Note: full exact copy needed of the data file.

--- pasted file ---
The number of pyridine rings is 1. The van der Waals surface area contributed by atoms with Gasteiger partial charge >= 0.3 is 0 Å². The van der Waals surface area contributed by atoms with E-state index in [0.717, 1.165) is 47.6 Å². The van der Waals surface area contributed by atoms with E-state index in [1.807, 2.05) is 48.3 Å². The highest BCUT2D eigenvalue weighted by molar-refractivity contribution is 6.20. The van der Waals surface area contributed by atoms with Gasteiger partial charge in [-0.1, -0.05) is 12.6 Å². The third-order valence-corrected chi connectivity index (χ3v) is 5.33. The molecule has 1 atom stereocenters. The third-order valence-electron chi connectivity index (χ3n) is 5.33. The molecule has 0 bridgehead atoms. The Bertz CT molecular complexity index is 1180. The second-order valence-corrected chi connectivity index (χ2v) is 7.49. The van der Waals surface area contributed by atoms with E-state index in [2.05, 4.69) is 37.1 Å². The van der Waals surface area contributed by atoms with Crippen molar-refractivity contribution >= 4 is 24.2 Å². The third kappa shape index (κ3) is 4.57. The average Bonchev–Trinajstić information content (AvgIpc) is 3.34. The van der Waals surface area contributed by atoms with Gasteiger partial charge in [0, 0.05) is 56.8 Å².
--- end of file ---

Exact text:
The number of pyridine rings is 1. The van der Waals surface area contributed by atoms with Gasteiger partial charge >= 0.3 is 0 Å². The van der Waals surface area contributed by atoms with E-state index in [0.717, 1.165) is 47.6 Å². The van der Waals surface area contributed by atoms with E-state index in [1.807, 2.05) is 48.3 Å². The highest BCUT2D eigenvalue weighted by molar-refractivity contribution is 6.20. The van der Waals surface area contributed by atoms with Gasteiger partial charge in [-0.1, -0.05) is 12.6 Å². The third-order valence-corrected chi connectivity index (χ3v) is 5.33. The molecule has 1 atom stereocenters. The third-order valence-electron chi connectivity index (χ3n) is 5.33. The molecule has 0 bridgehead atoms. The Bertz CT molecular complexity index is 1180. The second-order valence-corrected chi connectivity index (χ2v) is 7.49. The van der Waals surface area contributed by atoms with E-state index in [2.05, 4.69) is 37.1 Å². The van der Waals surface area contributed by atoms with Crippen molar-refractivity contribution >= 4 is 24.2 Å². The third kappa shape index (κ3) is 4.57. The average Bonchev–Trinajstić information content (AvgIpc) is 3.34. The van der Waals surface area contributed by atoms with Gasteiger partial charge in [0, 0.05) is 56.8 Å².